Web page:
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On Thursday 2 December, the Textielmuseum Tilburg will host the closing event of the Pure Nature: 100% Biobased (BB100) project. For the first time, tangible results of the research will be shown.
Editorial office / Tilburg

These included challenges in spinning yarn from PLA staple fibres, experiences and solutions to produce open-end spun yarn, recycling, close-loop products, the pre-launch of a new carpet prototype and the presentation of endless dope-dyed multifilament in different biobased colours.

In the Pure Nature: 100% Biobased project, the business community worked together with knowledge institutions on research into biopolymers for textiles, new biobased additives and methods for measuring sustainability. Participants included Centexbel (the Belgian technical and scientific centre for the textile industry), the Dutch Centre of Expertise Biobased Economy (Avans and HZ Universities) and the Flemish textile company De Saedeleir Textile Platform. The Aachen-Maastricht Institute for Biobased Materials (AMIBM) acted as principal and conducted research in three departments into new fibres and additives as well as into more sustainable production in a more general sense.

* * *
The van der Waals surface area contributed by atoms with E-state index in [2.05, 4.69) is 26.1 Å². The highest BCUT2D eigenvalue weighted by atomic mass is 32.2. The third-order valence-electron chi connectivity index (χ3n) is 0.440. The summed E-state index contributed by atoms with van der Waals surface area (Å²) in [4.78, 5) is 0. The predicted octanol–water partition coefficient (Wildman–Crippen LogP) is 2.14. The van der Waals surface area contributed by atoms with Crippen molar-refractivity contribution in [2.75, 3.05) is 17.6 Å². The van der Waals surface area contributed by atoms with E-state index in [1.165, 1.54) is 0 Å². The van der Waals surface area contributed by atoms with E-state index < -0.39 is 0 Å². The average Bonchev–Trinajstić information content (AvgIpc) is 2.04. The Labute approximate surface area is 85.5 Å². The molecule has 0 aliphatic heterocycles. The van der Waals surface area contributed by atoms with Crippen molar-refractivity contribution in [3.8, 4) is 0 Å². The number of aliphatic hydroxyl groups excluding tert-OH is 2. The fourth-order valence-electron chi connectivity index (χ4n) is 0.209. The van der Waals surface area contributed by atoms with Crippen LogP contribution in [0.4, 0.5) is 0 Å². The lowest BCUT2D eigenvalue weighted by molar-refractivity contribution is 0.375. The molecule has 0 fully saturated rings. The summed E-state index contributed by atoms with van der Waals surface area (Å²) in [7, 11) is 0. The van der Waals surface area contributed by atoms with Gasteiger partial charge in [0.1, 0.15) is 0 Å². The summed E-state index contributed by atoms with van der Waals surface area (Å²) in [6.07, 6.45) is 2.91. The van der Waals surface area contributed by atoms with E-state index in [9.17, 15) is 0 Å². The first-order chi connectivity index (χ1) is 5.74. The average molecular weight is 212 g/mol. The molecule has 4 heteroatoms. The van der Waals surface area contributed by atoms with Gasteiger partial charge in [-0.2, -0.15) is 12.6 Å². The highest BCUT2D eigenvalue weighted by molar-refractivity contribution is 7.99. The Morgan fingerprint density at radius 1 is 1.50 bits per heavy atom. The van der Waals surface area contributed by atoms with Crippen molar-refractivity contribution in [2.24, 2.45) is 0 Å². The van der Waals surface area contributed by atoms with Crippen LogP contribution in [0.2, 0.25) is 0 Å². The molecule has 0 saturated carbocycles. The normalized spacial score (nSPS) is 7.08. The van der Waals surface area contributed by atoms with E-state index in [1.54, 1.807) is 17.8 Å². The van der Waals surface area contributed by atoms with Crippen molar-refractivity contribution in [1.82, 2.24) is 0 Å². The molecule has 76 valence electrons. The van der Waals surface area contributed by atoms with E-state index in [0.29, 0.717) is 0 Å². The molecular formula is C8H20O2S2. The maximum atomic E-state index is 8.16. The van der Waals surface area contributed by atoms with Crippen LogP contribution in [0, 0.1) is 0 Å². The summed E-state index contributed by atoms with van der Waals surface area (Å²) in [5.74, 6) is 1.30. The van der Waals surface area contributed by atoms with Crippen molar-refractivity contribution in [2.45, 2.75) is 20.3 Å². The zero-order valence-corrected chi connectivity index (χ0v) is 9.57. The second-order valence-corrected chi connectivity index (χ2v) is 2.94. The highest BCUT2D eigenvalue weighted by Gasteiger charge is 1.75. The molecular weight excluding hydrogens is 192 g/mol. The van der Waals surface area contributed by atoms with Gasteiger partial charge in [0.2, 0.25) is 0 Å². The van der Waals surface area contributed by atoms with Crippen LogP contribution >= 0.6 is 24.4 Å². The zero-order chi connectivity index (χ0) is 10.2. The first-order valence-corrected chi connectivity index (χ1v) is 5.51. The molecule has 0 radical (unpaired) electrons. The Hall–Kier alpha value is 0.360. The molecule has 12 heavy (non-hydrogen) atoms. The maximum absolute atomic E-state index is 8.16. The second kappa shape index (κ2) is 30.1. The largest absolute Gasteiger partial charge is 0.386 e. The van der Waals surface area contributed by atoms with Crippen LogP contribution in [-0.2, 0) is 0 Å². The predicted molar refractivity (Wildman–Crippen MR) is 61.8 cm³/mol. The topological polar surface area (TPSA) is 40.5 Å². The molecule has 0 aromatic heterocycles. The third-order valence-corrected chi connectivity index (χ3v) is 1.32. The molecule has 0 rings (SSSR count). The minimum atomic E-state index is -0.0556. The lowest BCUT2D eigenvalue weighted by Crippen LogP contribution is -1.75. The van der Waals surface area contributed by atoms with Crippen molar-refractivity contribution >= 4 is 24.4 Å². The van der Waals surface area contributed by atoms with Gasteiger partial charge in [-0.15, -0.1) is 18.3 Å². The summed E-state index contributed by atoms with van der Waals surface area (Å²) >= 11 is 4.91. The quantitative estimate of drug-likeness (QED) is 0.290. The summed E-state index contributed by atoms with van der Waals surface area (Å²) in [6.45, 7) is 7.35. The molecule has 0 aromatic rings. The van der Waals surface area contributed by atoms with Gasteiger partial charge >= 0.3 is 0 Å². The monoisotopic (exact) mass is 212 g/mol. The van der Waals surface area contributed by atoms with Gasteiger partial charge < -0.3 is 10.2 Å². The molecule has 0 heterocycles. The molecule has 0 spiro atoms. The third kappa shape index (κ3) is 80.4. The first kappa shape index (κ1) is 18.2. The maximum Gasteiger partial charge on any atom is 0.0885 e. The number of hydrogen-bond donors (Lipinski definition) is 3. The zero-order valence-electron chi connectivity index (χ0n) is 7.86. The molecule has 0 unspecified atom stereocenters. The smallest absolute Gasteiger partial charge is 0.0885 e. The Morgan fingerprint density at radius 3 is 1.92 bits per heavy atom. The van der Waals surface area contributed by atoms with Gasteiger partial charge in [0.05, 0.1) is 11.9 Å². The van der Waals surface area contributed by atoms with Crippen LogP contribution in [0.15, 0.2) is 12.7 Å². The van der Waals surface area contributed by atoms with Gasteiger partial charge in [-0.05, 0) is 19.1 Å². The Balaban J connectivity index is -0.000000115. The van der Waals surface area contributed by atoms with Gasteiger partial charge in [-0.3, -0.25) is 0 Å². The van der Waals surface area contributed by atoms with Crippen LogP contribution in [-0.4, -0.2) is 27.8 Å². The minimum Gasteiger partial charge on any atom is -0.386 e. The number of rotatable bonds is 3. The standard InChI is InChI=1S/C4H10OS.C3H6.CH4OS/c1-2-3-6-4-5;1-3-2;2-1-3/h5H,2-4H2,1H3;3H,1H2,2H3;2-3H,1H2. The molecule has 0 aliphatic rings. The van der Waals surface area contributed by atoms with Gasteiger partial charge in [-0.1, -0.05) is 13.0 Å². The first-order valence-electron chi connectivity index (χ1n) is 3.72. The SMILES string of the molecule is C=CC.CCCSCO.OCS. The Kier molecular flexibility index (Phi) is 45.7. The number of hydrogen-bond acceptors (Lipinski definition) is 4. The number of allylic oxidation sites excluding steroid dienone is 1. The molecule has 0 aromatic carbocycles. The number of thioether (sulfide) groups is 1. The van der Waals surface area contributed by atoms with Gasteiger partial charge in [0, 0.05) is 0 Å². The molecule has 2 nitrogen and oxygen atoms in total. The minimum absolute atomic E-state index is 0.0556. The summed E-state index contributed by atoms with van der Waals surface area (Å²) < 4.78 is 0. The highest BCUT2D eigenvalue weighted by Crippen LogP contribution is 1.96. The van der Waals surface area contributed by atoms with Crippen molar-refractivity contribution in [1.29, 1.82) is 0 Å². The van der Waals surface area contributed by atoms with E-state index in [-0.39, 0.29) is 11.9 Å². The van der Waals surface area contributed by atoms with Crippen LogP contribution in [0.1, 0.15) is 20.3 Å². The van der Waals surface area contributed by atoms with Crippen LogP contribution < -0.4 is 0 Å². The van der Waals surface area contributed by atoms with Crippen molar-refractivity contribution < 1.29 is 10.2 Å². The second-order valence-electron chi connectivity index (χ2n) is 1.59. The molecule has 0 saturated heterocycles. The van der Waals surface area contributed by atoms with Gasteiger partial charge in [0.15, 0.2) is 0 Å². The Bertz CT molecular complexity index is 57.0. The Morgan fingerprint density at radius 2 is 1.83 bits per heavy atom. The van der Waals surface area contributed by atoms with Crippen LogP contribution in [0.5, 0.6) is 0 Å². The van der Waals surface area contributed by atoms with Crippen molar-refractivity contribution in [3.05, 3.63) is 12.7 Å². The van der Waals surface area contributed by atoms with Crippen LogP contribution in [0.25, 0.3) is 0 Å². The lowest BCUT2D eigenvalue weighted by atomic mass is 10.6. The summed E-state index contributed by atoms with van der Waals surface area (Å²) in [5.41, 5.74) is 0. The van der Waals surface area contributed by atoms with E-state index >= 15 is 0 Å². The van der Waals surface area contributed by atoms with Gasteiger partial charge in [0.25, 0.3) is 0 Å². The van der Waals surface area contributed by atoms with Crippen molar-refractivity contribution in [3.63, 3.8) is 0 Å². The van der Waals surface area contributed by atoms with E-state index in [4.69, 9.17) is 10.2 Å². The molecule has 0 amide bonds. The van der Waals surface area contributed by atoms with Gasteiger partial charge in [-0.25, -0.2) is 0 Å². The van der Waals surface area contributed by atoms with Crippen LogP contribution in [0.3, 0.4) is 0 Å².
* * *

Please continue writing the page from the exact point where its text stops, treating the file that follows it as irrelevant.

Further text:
The Pure Nature: 100% Biobased project was funded by the Interreg V Flanders-Netherlands programme, the cross-border cooperation programme with financial support from the European Regional Development Fund.

See also: 100% Biobased textile not a matter of course (article, Agro&Chemistry 26 June 2018)

Image: Maxim Ermolenko/Shutterstock